Text description provided by the architects. This nursery school is located in a dense urban neighborhood in Tokyo’s Katsushika ward. A run-down public nursery school was being rebuilt and transferred to private ownership, and a competition was held to select an architect. We submitted a proposal in collaboration with a company applying to take over management. The competition required that the design takes into consideration the school’s history and environment as well as the complex needs of contemporary society.
Our winning proposal met these requirements while also containing four overlapping functions that ensure the facility will continue to be loved and used by the community for many years to come: it is a “house” where children can play freely in a setting their instructors and families know is safe; a “park” where all students can move their bodies and develop their minds; a “school” where they can learn to appreciate the value of life and food; and a “fort” to protect the community during the flooding of the nearby raised-bed river and other disasters.
The reinforced concrete structure is comprised of flat concrete slabs and radial wall pillars that can withstand water pressure. The ten-meter-high building has three floors, with most of the classrooms on the second floor, 3.7 meters above ground level, to withstand flooding. To ensure privacy and buffer noise in the dense residential neighborhood, as well as for ease of maintenance, the exterior of the building is closed off on three sides and surrounds a courtyard. The fourth side of the C-shaped building opens toward an adjacent park. The façade is divided into sections that match the scale of the surrounding buildings. On the north side, the first floor is set back from the narrow road that runs in front of the building, widening the street and thereby avoiding the risk of congestion and accidents during the morning and evening rush of bicycles and cars stopped for drop-off and pickup.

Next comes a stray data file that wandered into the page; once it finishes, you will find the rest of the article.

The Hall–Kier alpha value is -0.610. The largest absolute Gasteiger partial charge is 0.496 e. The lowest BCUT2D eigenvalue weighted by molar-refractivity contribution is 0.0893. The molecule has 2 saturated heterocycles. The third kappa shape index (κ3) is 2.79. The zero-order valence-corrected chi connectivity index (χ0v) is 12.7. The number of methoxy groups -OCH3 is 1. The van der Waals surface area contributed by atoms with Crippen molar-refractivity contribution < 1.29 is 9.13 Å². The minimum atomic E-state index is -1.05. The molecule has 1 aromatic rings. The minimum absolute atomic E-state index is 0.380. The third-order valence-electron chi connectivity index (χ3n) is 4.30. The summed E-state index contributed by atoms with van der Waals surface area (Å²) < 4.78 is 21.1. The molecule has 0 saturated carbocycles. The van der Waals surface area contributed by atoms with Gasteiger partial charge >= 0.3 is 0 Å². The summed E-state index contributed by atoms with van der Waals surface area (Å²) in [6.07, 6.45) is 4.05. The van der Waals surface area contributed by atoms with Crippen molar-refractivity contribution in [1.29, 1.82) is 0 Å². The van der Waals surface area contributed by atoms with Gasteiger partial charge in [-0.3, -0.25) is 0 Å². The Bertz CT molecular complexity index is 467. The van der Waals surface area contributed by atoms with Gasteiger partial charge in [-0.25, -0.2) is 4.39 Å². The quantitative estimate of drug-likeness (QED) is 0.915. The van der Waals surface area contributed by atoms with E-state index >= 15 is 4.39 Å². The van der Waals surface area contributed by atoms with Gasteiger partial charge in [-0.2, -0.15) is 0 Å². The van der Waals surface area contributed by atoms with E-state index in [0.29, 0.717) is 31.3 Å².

The design incorporates multiple circulation routes, including some that loop through the entire building to keep children engaged during ordinary playtime, and others for emergency use that move vertically, with people going down in fires and up in flood disasters to ensure safe evacuation. In particular, the spiraling ramp that extends all the way to the roof and the wide staircase create room for emergency storage space and ceiling heights adjusted according to age, while on the second floor, tiered seating can accommodate 200 to 300 people during emergencies, including the school’s 165 students as well as staff and community members waiting for help to arrive.
Designing a building that is disaster-proof but also a fun place to play, open to the community via the adjacent park but also respectful of the neighborhood and streetscapes, and yet which does not make its users constantly aware it is performing these diverse roles felt a bit like solving a multivariate equation with enormous variables. In addition, we strived to achieve balance in the forms and colors of the design, flexibility to ensure the building can respond to disasters as well as long-term societal changes, and an appearance that is appropriate for a nursery school without being overly childish—that is, a facility that combines quality and strength.